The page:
(b. 1971, Talawi, West Sumatra, Indonesia)
Born in Tawali, West Sumatra, Yunizar earned his fine arts degree at the Indonesian Institute of Arts in Yogyakarta – a school of national pride in the heart of Indonesia’s artistic and cultural capital. During his studies, Yunizar co-founded an art group called the Kelompok Seni Rupa Jendela together with five other Minang students. Amid the socio-political art that flooded the Indonesian art world after the 1998 Reformation, which saw the fall of the Suharto regime, the KSR Jendela crucially avoided overtly political themes. Instead, the group acted as a sanctuary for the artists to exchange ideas, experiment with form and material, and hone their distinct artistic sensibilities. By the late 1990s, the works that Yunizar produced were a breath of fresh air. Resisting grand, heroic narratives and didactic messages in his work, Yunizar set his gaze instead on the everyday—determined to articulate the feeling and essence, or rasa, of subjects that animated his immediate surroundings.
Yunizar’s crude, childlike style, composed of raw lines and fantastical imagery, may appear naive at first glance, but in fact radiates deep mystery and elegance. His paintings from the early 2000s portrayed haunting human figures in dark, muddy colours, capturing the psyche of anonymous, alienated people. In the mid-2000s, fascinated by vandalisms on bathroom stalls and street corners, Yunizar began incorporating rhythmic, impressionistic scribbles in his paintings, known as his Coretan or “unreadable letters” series. Evading meaning and literal translations, these writings instead evoked an emotional force akin to what one might find in oral traditions, which have a long history within the Minangkabau culture. Over the years, Yunizar has carefully transformed his practice, exploring motifs that increasingly collapse boundaries between the real and the imaginary—from homes and dwellings, to mythical creatures such as the symbolically charged Garuda, enshrined on Indonesia’s national emblem. Then, in 2012, Yunizar unexpectedly ventured into sculpture. Since then he has transformed whimsical subjects, such as village gangsters and primordial monsters, into arresting bronze creations.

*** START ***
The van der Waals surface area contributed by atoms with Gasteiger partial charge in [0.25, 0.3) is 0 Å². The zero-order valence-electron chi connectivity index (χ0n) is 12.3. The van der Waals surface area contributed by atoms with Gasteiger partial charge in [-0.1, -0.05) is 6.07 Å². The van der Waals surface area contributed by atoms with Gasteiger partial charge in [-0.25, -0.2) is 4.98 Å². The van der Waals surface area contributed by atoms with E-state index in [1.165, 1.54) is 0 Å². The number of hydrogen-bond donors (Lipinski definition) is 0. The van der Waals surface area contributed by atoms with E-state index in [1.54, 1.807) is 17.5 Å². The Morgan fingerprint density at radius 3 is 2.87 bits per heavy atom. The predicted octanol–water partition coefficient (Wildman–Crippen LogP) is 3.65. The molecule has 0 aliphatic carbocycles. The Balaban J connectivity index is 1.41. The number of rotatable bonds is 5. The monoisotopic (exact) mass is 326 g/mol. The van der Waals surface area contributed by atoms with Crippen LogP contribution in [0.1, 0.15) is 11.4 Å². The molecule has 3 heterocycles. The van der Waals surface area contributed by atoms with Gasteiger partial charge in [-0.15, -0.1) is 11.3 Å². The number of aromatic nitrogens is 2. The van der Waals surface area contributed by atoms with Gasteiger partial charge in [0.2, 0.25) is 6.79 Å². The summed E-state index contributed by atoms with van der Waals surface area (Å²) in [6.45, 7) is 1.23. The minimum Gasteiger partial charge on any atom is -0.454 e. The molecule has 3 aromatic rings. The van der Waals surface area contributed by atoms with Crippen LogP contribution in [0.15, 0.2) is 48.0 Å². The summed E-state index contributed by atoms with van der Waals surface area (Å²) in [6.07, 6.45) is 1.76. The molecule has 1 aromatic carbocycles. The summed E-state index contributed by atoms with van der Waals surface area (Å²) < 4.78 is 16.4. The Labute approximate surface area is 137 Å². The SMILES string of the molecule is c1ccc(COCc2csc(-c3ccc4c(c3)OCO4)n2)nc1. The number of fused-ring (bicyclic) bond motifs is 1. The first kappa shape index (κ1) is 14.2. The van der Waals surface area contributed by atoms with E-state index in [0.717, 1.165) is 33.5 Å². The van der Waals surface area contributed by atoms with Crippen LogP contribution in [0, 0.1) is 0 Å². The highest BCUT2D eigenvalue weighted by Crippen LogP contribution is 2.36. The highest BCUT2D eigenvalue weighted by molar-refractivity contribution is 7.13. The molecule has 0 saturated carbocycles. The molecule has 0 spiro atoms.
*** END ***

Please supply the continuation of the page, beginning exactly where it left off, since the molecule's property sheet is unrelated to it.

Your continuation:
Amid these dynamic changes in his oeuvre, what persists to fuel Yunizar’s practice is a deep-seated trust in his intuition, and a singular ability to see poetry and power in the ordinary. His works have garnered critical acclaim within Southeast Asia and across the globe. In 2007, he held a solo show at the National University of Singapore Museum (NUS), Singapore. His works are currently found in the collections of major art institutions, such as the Singapore Art Museum (SAM), the Long Museum in Shanghai, and the Benesse Art Collection in Japan. In 2021, he was the only Southeast Asian artist selected to participate in Frieze Sculpture, London.